While the World Health Organization estimating that annually, about 8 to 16 million new cases of Hepatitis B virus (HBV), 2.3 to 4.7 million cases of Hepatitis C virus (HCV) and 80,000 to 160,000 cases of human immune deficiency virus (HIV) are as a result of unsafe injections and very poor waste management systems in developing countries like Nigeria, where many health concerns are competing for limited resources, Ohimain stated that it is not surprising that the management of healthcare wastes has received less attention and the priority it deserves.
“The current management practice for healthcare wastes generated at the health facility in a recent study which was conducted is unsustainable and cannot be relied upon to protect human health and environmental integrity. There is no existing policy or plan and no systems in place for sustainable management of HCW. There is an urgent need to take practical steps aimed at ensuring ‘duty of care’ and safeguarding the environment for current and future generations,” he concluded.
Taking a careful look at healthcare wastes, of the total amount of waste generated by health-care activities, about 80 percent is general waste. However, the remaining 20 percent is considered hazardous material that may be infectious, toxic or radioactive. As a result of these shortcomings, these wastes contain potentially harmful microorganisms which can infect hospital patients, health-care workers and the general public.
With waste and by-products such as syringes, needles, disposable scalpels, blades, expired, unused, and contaminated drugs, vaccines and sera including, waste contaminated with blood and its by-products, cultures and stocks of infectious agents, patients in isolation wards, discarded diagnostic samples containing blood and body fluids, there is the need for stakeholders in the health sector to come together to develop a hospital waste management plan whereby such wastes can be segregated and disposed properly but excluding informing such plans to all hospital staff and patients in a bid to reduce occasions of people getting infected due to careless disposal of healthcare wastes by hospital personnel.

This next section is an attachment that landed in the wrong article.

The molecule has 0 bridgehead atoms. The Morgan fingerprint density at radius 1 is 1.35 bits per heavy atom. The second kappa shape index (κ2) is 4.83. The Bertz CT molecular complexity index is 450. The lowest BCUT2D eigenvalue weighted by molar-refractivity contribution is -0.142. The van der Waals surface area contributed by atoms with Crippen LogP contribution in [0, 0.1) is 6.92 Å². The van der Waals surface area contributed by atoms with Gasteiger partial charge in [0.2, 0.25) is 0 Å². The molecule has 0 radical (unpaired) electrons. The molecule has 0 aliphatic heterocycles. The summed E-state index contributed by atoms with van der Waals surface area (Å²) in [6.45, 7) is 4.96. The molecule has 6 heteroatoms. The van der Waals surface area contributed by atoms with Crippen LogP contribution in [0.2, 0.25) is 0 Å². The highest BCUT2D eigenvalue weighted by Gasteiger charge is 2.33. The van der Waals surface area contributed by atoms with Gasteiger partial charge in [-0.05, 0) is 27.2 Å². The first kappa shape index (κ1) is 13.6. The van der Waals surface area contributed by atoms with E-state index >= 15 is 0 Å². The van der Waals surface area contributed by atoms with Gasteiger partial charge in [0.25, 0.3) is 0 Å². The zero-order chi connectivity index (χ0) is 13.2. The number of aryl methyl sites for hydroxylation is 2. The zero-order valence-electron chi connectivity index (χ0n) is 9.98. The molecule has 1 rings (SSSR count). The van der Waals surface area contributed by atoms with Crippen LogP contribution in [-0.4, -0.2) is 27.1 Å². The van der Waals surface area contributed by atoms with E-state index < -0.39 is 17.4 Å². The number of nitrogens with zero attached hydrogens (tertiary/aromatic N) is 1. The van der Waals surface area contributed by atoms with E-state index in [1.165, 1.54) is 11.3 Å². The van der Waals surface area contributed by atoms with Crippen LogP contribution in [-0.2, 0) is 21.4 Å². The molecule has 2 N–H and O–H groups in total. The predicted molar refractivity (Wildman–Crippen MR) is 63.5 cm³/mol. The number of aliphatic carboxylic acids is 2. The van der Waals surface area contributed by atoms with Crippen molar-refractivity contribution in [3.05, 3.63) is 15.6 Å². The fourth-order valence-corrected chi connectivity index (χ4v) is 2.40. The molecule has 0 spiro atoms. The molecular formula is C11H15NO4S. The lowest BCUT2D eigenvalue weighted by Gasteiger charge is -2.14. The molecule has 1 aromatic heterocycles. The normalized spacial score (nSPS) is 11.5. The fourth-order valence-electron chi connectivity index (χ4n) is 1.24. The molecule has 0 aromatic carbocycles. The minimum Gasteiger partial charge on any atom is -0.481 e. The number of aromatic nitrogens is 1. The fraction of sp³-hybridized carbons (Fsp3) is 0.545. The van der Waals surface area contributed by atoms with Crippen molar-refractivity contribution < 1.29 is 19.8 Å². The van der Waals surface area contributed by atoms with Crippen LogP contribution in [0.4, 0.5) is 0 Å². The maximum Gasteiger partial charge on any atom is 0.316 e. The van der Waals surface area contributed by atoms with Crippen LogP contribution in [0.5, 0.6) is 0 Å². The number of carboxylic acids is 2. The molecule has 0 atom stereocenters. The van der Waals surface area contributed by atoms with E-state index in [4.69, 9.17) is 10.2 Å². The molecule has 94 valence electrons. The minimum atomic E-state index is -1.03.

“Improving the standard of healthcare waste management in Nigeria will serve several useful public health purposes: Protect the health and safety of healthcare workers, patients and visitors at healthcare facilities; Improve occupational health and safety conditions of those responsible for handling healthcare waste; Improve environmental protection; Save costs through segregation, salvaging and re-use; and improve the service delivery of the healthcare sector, particularly in terms of compliance with the ‘duty of care’ principle (which requires that any person who generates, transports, treats or disposes of waste must ensure that there is no unauthorised transfer or escape of waste from her/his control. Such a person must retain documentation describing both the waste and any related transaction. In this way, he retains responsibility for the waste generated or handled),” Ohimain concluded.
Type of HCW generated
Hospital unit Type of waste
Outpatient Ward Waste paper, Hand gloves, Swabs, needle and syringes, Used hand gloves, used i.v. fluid giving sets, Swabs, needle and syringes
Labour Ward Placenta, soiled clothes and materials, Papers, empty medicine bottles and packaging, Empty drip containers, Needle and syringes, used I.V fluid giving sets,
Other Wards hand gloves, Swabs, soiled clothing, used infusion and blood giving sets, soiled beddings, Used dressing materials, hand gloves
A&E unit Swabs, needle and syringes, soiled clothing, used infusion and blood giving sets